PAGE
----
Further, as a final judgment under the Declaratory Judgment Act, this Court's Order is appealable. See In re Grand Jury Proceedings, 802 F.3d 57, 65 (1st Cir. 2015) (concluding that the appeals court had jurisdiction over a declaratory order under 28 U.S.C. § 2201 because it is a “final judgment”); Southworth v. Grebe, 124 F.3d 205, 1997 WL 411225, at *3 (7th Cir. 1997) (table) (“[I]f a plaintiff requests only declaratory relief and a court rules on that request, the decision is final and appealable.”). Under Rule 62(d), a party may seek a stay pending appeal of a declaratory order. Auto-Owners Ins. Co., 242 Fed.Appx. at 100.

         The Federal Rules of Civil Procedure include two Rules that permit a party to move for reconsideration of a final judgment-Rules 59(e) and 60(b). See Fayetteville Inv'rs v. Commercial Builders, Inc., 936 F.2d 1462, 1469 (4th Cir. 1991). Rule 59(e) controls when a party files a motion to alter or amend within twenty-eight days of the final judgment. Bolden v. McCabe, Weisberg & Conway, LLC., No. DKC 13-1265, 2014 WL 994066, at *1 n.1 (D.Md. Mar. 13, 2014). If a party files the motion later, Rule 60(b) controls. Id.

         Here, the Court entered its Order on December 18, 2018. The Mayor and City Council filed their Motion on January 2, 2019-fifteen days later. Accordingly, Rule 59(e) controls.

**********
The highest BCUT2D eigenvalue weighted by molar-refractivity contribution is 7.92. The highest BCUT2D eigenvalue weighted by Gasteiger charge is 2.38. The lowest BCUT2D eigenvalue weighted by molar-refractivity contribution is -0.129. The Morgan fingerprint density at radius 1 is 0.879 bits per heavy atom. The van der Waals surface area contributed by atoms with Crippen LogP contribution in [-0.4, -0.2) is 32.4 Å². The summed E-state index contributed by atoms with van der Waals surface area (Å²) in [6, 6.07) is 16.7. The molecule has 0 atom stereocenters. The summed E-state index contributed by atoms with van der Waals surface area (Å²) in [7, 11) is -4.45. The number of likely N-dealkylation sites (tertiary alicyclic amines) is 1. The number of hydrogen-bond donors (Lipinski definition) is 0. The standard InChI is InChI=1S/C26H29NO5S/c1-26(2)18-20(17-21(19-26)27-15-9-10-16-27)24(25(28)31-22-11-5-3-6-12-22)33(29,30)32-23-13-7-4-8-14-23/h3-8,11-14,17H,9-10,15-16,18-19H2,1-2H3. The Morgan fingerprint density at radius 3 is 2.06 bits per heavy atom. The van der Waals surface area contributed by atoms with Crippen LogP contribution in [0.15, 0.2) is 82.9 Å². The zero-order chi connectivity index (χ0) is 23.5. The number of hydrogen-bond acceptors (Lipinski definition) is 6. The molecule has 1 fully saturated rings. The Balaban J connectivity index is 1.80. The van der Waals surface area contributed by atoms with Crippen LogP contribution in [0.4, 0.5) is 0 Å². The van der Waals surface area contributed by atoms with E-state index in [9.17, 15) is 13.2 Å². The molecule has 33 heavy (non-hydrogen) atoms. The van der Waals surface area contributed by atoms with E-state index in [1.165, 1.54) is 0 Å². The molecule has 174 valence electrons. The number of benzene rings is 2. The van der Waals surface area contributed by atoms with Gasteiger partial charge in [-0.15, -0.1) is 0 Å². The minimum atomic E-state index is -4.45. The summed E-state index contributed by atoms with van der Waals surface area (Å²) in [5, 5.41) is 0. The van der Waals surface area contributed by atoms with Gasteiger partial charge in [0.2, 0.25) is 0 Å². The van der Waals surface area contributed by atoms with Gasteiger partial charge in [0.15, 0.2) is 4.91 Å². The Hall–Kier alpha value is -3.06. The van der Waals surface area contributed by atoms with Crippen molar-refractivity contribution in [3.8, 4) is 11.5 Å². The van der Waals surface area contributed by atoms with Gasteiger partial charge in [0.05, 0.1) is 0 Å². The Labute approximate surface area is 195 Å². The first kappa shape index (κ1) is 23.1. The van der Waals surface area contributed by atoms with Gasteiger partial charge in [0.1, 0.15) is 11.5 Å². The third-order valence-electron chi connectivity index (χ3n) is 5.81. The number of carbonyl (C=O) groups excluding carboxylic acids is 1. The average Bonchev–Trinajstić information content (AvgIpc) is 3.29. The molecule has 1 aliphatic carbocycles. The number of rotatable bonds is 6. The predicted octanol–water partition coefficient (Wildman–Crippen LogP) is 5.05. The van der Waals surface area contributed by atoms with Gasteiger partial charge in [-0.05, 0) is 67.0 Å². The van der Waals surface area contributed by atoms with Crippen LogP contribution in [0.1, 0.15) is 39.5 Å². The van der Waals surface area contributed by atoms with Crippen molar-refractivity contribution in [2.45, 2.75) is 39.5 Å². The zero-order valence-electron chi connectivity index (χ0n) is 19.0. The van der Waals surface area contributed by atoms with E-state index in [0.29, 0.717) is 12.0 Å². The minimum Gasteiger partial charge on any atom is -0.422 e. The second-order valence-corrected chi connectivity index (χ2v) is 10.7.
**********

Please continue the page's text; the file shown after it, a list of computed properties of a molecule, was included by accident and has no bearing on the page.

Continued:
A district court may only alter or amend a final judgment under Rule 59(e) in three circumstances: “(1) to accommodate an intervening change in controlling law; (2) to account for new evidence not available at trial; or (3) to correct a clear error of law or prevent manifest injustice.” United States ex rel. Carter v. Halliburton Co., 866 F.3d 199, 210 (4th Cir. 2017) (citing Zinkand v. Brown, 478 F.3d 634, 637 (4th Cir. 2007)). A Rule 59(e) amendment is “an extraordinary remedy which should be used sparingly.” Pac. Ins. Co. v. Am. Nat'l Fire Ins. Co., 148 F.3d 396, 403 (4th Cir. 1998) (quoting Charles Alan Wright & Arthur R. Miller, Federal Practice and Procedure § 2810.1, at 124 (2d ed. 1995)).

         The Court properly denies a motion for reconsideration when none of the three circumstances are present. Jefferson v. Nat'l R.R. Passenger Corp., No. DKC 15-2275, 2015 WL 9311987, at *1 (D.Md. Dec. 23, 2015). Furthermore, “[a] motion for reconsideration is ‘not the proper place to relitigate a case after the court has ruled against a party.'” Lynn v. Monarch Recovery Mgmt., Inc., 953 F.Supp.2d 612, 620 (D.Md. ...


Buy This Entire Record For $7.95

Download the entire decision to receive the complete text, official citation,
docket number, dissents and concurrences, and footnotes for this case.

Learn more about what you receive with purchase of this case.